Depending on your personal tolerance for Lena Dunham’s insular take on post-collegiate life in the big city, the initial “voice of her generation” headlines that came in Girls’s wake may or may not have seemed warranted. (“Or at least a voice. Of a generation,” Dunham joked during the pilot.) But it’s hard to contest the point that there was no true analog for her NYC-based millennial dramedy Girls on television when it aired. There were also not many young showrunners with limited small-screen bonafides getting that level of professional opportunity, let alone female ones—let alone with as much creative carte blanche as Dunham clearly had. The TV industry had not yet inflated into a leviathanic balloon where any piece of vaguely enticing intellectual property could get a writer a foot in the door.
HBO and producer Judd Apatow took a leap of faith by allowing Dunham, a 25-year-old writer and director with only one niche indie film to her name, to helm a series. It paid off. If you were looking to reduce Girls to a simplistic tagline, it would be easy to describe it as Sex in the City for people born in the late 1980s, with with Hannah (Dunham), Marnie (Allison Williams), Jessa (Jemima Kirke), and Shoshana (Zosia Mamet) defining the categories that viewers could place themselves into. These characters had a classic-sitcom je ne sais quoi about them that made it easy to follow their bleak and ribald capers, whether you found them to be relatable, or detestable, or sociologically fascinating, or all three.
But Dunham pushed the limits of her familiar ensemble-comedy frame, exploring extreme bedroom realism and weighty plotlines about substance abuse, depression, and sexual coercion. In later seasons, Girls experimented with bottle episodes and elliptical plot lines; episodes ceased to flow into one another in the manner of a normal serial show, or remain discretely episodic. (At the same time, Louis C.K., who was then frequently spoken about in the same breadth as Dunham, was engaging in formally similar but much less ideologically progressive experiments on Louie.) Dunham’s polarizing series ran for six seasons despite modest and declining ratings, following an unstable trajectory shaped by its own miscalculations. Strangely, the worst ideas on Girls—say, season two’s half-baked Donald Glover arc, seemingly carroted in due to criticism of the show’s near-total lack of people of color—helped it remain close to the zeitgeist. Its missteps and unexpected triumphs were perfectly suited to a changing internet that was just starting to turn toward TV recap content and politicized debates about pop culture on platforms like Twitter.
The influence of Girls on today’s TV landscape is massive. There are plenty of shows that might not have been greenlit at all without Dunham’s series paving the way for uncompromising television about the lives of anti-heroic women and millennials more generally, from Broad City to You’re the Worst to Difficult People to Fleabag and beyond. As Crazy Ex-Girlfriend’s showrunner and creator Aline Brosh McKenna put it to Vulture in 2016: “A lot of the things we’ve done we wouldn’t have been able to do without Lena.” —WINSTON COOK-WILSON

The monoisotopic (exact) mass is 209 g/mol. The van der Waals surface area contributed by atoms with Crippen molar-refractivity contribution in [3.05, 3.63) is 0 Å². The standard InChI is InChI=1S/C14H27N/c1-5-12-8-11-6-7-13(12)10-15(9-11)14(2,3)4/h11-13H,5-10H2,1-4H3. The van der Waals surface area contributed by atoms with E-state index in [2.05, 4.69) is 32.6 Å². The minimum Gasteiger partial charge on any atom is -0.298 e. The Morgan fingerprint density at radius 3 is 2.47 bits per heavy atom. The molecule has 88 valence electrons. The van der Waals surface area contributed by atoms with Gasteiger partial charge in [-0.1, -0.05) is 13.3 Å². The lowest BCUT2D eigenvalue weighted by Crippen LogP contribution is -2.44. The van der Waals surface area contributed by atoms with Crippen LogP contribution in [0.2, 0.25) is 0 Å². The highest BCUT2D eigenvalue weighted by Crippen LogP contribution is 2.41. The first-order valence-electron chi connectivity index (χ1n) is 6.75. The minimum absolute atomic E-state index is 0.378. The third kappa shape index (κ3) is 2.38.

It’s easy to forget that Veep is a remake—at least, kind of. Creator Armando Ianucci adapted the HBO political comedy series from The Thick of It, his viciously funny mid-aughts satire of the backbiting bureaucracy of the British government. Like its English forebearer, Veep offers a refreshing, if demoralizing, view of the inner workings of the White House and Capitol Hill. In this way, it diverges meaningfully from over-earnest and milquetoast fairy tales like The West Wing, and forms an absurdist counterpoint to the Machiavellian cloak-and-dagger operations in House of Cards.
Like Frank Underwood and his amoral allies, Vice President Selina Meyer (Julia Louis-Dreyfus) and her underlings’ self-interest supersedes any genuine investment in the well-being of the American people. Unlike in House of Cards, though, Veep’s characters aren’t brilliant and connected backroom operators tossing journalists off train platforms and thinking twelve steps ahead of their enemies. Instead, the government officials foregrounded in the Veep universe are portrayed as petty Capitol Hill lanyard-wearers, middle aged burnouts, and schlubby men in baggy suits whose senses of dignity were surgically removed the moment they stepped inside the Beltway. Meyer’s rank-and-file desk jockeys spew bile and call each other things like “Frankenstein’s Monster, if his monster was made entirely of dead dicks.” Any would-be shrewd power play turns into a comedy of errors where the fabulists, careerists, grifters, and—in Jonah Ryan’s case—dipshits routinely trip over their own egos.
Some of the best comedic moments in the show stem from Louis-Dreyfuss’s character being unable to hide her revulsion while interacting with the regular folk she ostensibly sought higher office to serve. In the pilot episode, Meyer cynically refers to a photo op with constituents as an opportunity “to meet some regular normals,” and then spends those meet-and-greets either awkwardly fumbling for conversation, passive-aggressively insulting everyone, and feigning a comically strained smile. (In a particularly resonant moment in the Season 3 premiere, Meyer pretends to be impressed when a woman at a book-signing brings her an unsolicited butter sculpture in the shape of Iowa.) Veep panders to our sinking suspicion that the people who have sworn to look out for our best interests only care about advancing their own. Luckily, the staggering volume of surgically well-crafted jokes packed into each 30-minute episode offsets the grimness of that implication. —MAGGIE SEROTA